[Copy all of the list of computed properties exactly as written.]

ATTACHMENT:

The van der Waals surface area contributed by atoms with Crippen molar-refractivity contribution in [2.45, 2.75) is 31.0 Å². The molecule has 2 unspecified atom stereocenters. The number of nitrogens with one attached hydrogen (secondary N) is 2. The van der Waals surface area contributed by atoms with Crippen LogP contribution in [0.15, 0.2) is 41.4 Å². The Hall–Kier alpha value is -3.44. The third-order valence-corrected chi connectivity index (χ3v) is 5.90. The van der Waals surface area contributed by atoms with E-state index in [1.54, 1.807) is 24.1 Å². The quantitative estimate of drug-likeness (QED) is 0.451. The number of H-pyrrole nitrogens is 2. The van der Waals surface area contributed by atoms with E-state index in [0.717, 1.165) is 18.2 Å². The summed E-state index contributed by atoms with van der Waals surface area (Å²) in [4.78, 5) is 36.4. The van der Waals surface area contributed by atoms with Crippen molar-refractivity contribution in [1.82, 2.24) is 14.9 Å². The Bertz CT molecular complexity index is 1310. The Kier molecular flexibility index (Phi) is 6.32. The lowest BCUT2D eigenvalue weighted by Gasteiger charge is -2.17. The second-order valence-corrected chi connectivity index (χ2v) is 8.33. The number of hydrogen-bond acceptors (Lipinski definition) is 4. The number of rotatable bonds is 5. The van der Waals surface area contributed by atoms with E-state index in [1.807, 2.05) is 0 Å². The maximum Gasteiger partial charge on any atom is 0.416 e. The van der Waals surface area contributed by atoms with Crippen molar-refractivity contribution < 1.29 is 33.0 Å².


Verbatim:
The van der Waals surface area contributed by atoms with Crippen molar-refractivity contribution in [2.45, 2.75) is 31.0 Å². The molecule has 2 unspecified atom stereocenters. The number of nitrogens with one attached hydrogen (secondary N) is 2. The van der Waals surface area contributed by atoms with Crippen LogP contribution in [0.15, 0.2) is 41.4 Å². The Hall–Kier alpha value is -3.44. The third-order valence-corrected chi connectivity index (χ3v) is 5.90. The van der Waals surface area contributed by atoms with E-state index in [1.54, 1.807) is 24.1 Å². The quantitative estimate of drug-likeness (QED) is 0.451. The number of H-pyrrole nitrogens is 2. The van der Waals surface area contributed by atoms with E-state index in [0.717, 1.165) is 18.2 Å². The summed E-state index contributed by atoms with van der Waals surface area (Å²) in [4.78, 5) is 36.4. The van der Waals surface area contributed by atoms with Crippen molar-refractivity contribution in [1.82, 2.24) is 14.9 Å². The Bertz CT molecular complexity index is 1310. The Kier molecular flexibility index (Phi) is 6.32. The lowest BCUT2D eigenvalue weighted by Gasteiger charge is -2.17. The second-order valence-corrected chi connectivity index (χ2v) is 8.33. The number of hydrogen-bond acceptors (Lipinski definition) is 4. The number of rotatable bonds is 5. The van der Waals surface area contributed by atoms with E-state index in [1.807, 2.05) is 0 Å². The maximum Gasteiger partial charge on any atom is 0.416 e. The van der Waals surface area contributed by atoms with Crippen molar-refractivity contribution < 1.29 is 33.0 Å².